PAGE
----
San Francisco Giants 2017 Player Review: The Catchers
Since Hector Sanchez’s official departure from the City by the Bay following the 2015 season, the Giants have searched for a viable backup backstop, albeit to no avail. Unsatisfied with the franchises in-house options which they trotted out in the post-Sanchez years, San Francisco signed Hundley to a one-year, $2 million deal in January. With Trevor Brown and Tim Federowicz as the team’s only other options, Hundley, the only catcher of the bunch with success against major league pitching, ran away with the backup job.
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Hundley’s shiny nine home runs off the bench were definitely a crowd pleaser, and while the catcher’s overall offensive numbers fall well short of even average, cheap backups who can hit even close to a league-average level don’t grow on trees.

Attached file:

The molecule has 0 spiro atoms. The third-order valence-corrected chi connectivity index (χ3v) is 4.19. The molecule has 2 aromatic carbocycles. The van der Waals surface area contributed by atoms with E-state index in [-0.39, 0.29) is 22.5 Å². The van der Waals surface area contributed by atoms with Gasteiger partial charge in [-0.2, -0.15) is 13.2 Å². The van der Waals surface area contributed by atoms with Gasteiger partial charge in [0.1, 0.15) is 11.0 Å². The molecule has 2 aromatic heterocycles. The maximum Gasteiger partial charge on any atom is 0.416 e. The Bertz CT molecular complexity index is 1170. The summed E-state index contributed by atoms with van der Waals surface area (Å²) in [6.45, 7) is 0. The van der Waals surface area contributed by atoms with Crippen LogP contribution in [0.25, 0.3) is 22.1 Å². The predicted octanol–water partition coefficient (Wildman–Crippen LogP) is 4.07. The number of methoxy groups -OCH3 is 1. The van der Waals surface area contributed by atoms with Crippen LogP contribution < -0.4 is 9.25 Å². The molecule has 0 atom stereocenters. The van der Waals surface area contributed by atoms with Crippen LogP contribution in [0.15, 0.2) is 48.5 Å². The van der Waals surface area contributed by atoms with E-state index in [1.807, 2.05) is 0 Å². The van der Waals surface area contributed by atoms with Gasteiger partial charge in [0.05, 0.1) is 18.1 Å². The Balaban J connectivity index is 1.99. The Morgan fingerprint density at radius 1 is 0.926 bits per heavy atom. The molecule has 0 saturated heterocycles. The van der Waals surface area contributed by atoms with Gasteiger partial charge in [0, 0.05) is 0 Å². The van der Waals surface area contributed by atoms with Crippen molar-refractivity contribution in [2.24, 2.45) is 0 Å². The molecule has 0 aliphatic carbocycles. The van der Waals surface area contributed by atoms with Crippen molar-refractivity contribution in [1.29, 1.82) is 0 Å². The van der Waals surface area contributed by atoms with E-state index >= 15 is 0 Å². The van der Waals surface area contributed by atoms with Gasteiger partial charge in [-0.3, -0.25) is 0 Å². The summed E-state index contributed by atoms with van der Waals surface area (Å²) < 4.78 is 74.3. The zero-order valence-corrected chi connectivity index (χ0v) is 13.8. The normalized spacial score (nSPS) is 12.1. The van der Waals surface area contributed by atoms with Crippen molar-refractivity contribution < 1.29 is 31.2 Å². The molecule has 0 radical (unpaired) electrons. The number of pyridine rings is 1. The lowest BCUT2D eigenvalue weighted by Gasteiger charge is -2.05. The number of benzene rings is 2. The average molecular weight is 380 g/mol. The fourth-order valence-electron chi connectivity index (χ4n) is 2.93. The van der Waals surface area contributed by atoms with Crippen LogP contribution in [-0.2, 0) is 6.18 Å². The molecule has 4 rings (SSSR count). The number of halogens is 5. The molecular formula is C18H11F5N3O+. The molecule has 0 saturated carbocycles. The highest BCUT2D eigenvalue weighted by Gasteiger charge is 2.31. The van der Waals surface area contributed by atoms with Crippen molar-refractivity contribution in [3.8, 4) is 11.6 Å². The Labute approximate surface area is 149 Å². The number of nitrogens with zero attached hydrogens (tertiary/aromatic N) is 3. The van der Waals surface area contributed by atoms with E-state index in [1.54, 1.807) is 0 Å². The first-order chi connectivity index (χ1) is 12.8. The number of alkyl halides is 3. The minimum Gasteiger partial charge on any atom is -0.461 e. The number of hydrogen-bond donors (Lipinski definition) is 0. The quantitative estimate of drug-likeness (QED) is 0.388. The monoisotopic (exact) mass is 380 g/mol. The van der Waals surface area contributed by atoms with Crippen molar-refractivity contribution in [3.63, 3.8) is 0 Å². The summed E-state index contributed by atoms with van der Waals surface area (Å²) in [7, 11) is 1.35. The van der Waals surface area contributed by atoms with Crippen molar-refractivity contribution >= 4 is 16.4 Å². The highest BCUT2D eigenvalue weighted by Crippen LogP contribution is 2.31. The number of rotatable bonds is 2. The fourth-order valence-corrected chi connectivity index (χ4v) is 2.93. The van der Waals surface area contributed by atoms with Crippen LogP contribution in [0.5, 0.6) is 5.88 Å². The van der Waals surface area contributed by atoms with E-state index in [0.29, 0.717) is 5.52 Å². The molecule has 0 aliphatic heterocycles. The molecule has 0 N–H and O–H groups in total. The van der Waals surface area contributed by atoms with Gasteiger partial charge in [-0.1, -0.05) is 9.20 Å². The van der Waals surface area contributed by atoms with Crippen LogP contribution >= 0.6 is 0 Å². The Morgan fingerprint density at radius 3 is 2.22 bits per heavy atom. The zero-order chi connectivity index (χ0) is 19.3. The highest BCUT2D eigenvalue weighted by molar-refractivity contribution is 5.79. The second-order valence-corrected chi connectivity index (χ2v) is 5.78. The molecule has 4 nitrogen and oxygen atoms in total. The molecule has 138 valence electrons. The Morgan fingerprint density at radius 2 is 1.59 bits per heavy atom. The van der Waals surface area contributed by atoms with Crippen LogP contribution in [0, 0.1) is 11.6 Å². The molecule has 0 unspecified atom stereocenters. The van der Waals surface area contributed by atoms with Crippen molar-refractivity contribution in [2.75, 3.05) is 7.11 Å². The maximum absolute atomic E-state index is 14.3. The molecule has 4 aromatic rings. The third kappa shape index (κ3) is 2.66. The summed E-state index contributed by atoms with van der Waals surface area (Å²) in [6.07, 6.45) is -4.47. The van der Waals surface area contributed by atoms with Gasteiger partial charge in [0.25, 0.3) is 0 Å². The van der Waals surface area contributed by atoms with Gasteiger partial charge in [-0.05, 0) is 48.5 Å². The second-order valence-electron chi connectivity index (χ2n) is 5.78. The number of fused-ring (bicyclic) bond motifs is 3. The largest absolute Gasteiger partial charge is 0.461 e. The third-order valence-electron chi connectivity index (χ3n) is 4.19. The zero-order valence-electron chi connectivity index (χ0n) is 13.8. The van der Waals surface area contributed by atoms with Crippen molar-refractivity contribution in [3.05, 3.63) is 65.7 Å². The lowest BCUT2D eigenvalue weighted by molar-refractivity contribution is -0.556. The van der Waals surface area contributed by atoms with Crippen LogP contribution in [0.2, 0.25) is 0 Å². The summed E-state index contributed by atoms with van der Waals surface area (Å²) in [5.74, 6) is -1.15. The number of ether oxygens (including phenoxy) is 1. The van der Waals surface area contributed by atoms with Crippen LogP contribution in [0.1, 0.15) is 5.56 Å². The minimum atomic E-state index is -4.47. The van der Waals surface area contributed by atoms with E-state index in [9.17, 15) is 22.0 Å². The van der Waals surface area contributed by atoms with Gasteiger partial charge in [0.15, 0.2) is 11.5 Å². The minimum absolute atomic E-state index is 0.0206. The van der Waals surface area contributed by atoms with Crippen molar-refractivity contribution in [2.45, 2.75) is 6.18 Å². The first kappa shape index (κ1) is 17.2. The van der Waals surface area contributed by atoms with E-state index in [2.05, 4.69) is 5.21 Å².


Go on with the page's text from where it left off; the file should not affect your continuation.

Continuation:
Hundley may have been able to total almost as many long balls while playing half his games at AT&T Park as he did during his time with the Colorado Rockies, but the veteran had arguably the worst season of his career, recording a career-low walk rate, second-lowest wRC+, and his second-highest strikeout rate.
The 34-year-old’s production wasn’t awe-inspiring by any stretch of the imagination, but Hundley opened a fair amount of eyes by winning the Willie Mac Award in his first season with the squad, a testament to his veteran presence.
Next: Giants Offseason Target JD Martinez
Here are all of our 2017 Grades so far: